“I think a successful multiverse story is one that we experience through the eyes of the characters that we care about, like Stephen Strange, like Wanda, that are reacting to it and in a human relatable way,” Waldron added.
“The challenge is to make sure that the audience never feels like what they’re experiencing is information. You have to hold on to the emotional core of these characters more than ever and as long as the human stories remain grounded, and relatable, then I think we can get as crazy as our imaginations will allow us to.”
And that imagination is now supported by more powerful filmmaking tools that Raimi did not have when he made his three Spider-Man films. After all, swinging from building to building – which was pretty cool at the time – has now evolved into energy blasts coming out of one’s hands and levitating in the air.
In addition, Doctor Strange in the Multiverse of Madness isn’t a story that takes place in the concrete jungle known as New York City, but also a New York City that looks like a futuristic Garden of Eden with pastel flora decorating sidewalks and rooftops, and one decimated by unnatural forces, amongst many others. Each universe, while similar and familiar, had to also feel unique and different.
“What was important for me was having the tools to accurately and properly present it to the audience. I needed a great definition of what these different places were, how do they feel? How do they sound? How do they look? What are the textures like,” shared Raimi.
“What Michael had written was a journey for the first time in Marvel cinematic history of characters that were ours, moving out of our universe into others, and I really wanted that experience to be specific and unique for the audience.”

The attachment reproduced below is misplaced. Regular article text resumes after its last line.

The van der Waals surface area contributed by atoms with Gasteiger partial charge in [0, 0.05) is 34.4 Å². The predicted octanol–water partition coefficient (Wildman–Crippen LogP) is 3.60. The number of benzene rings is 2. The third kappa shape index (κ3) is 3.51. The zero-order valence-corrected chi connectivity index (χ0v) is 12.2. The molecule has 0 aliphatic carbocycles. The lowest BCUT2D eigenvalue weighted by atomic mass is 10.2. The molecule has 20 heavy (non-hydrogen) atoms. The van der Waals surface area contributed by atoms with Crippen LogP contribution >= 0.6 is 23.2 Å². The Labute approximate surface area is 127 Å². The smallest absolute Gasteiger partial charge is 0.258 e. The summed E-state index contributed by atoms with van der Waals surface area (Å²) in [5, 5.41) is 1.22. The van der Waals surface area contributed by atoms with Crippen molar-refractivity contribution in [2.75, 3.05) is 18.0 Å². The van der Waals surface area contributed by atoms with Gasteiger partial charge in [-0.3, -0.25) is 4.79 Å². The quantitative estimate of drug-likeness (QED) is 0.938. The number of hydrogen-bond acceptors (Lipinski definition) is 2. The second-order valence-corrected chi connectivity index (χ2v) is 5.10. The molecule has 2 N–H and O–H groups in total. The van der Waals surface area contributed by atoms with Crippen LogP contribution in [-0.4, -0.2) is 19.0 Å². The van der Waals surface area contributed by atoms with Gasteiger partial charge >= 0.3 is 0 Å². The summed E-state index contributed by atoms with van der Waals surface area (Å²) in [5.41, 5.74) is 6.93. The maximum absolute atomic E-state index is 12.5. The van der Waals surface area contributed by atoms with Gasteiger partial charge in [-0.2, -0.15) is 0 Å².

Thankfully for Raimi, creating a world full of action and imagination is much easier now compared to his Spider-Man days 15 years ago, as the tools and technology required to make such films have advanced exponentially.
“Well, we no longer have to make the tools to make the tools as we did with Spider-Man. I remember being flummoxed, wondering how on Earth we were going to bring about the incredible ballet that Spider-Man performs in the skies above New York in a movie,” shared Raimi.
Back then, Raimi initially planned to make a rig that would swoop down over the city, when his visual effects supervisor John Dykstra advised him to use CGI.
“I said, ‘John, I’ve seen great CGI cartoons and objects, but I’ve never seen a CGI character on screen that was convincing as a human being. He said, “You know what, it’s because the technology doesn’t exist, but if we work now, and we invest in the technology and the computers, and the programs, we’ll make it exist, we’ll bring it into existence in a year and a half.’” reflected Raimi.
It’s no secret that Marvel Studios, which tells stories of superpowered beings, Norse Gods, interdimensional creatures and everything in between, uses CGI to great effect so when it came to Doctor Strange in the Multiverse of Madness, it was no different – and by then, Raimi had all the tools he needed in the palm of his hands.
“The biggest difference technologically between then and now, is I don’t have to make any of the tools. Now there are systems in place, which Marvel has really perfected, that allow a filmmaker to tell their version of the story, and really anything they can imagine as possible,” Raimi concluded.
Doctor Strange in the Multiverse of Madness has created a lot of fanfare for being the first MCU film to take on the horror genre and one that teases numerous cameos now that our heroes are travelling through the multiverse.
Whilst early critic reviews of the movie are split in the middle, one can’t deny that the multiverse Raimi and Waldron have created is absolutely unique, exciting and like the title suggests, maddening. It presents Marvel writers and filmmakers that come after it bigger opportunities and new universes to explore in their storytelling.
Doctor Strange in the Multiverse of Madness is now showing in cinemas. The movie stars Benedict Cumberbatch as Doctor Strange, Elizabeth Olsen as Wanda Maximoff, Benedict Wong as Wong, and newcomer Xochitl Gomez as America Chavez.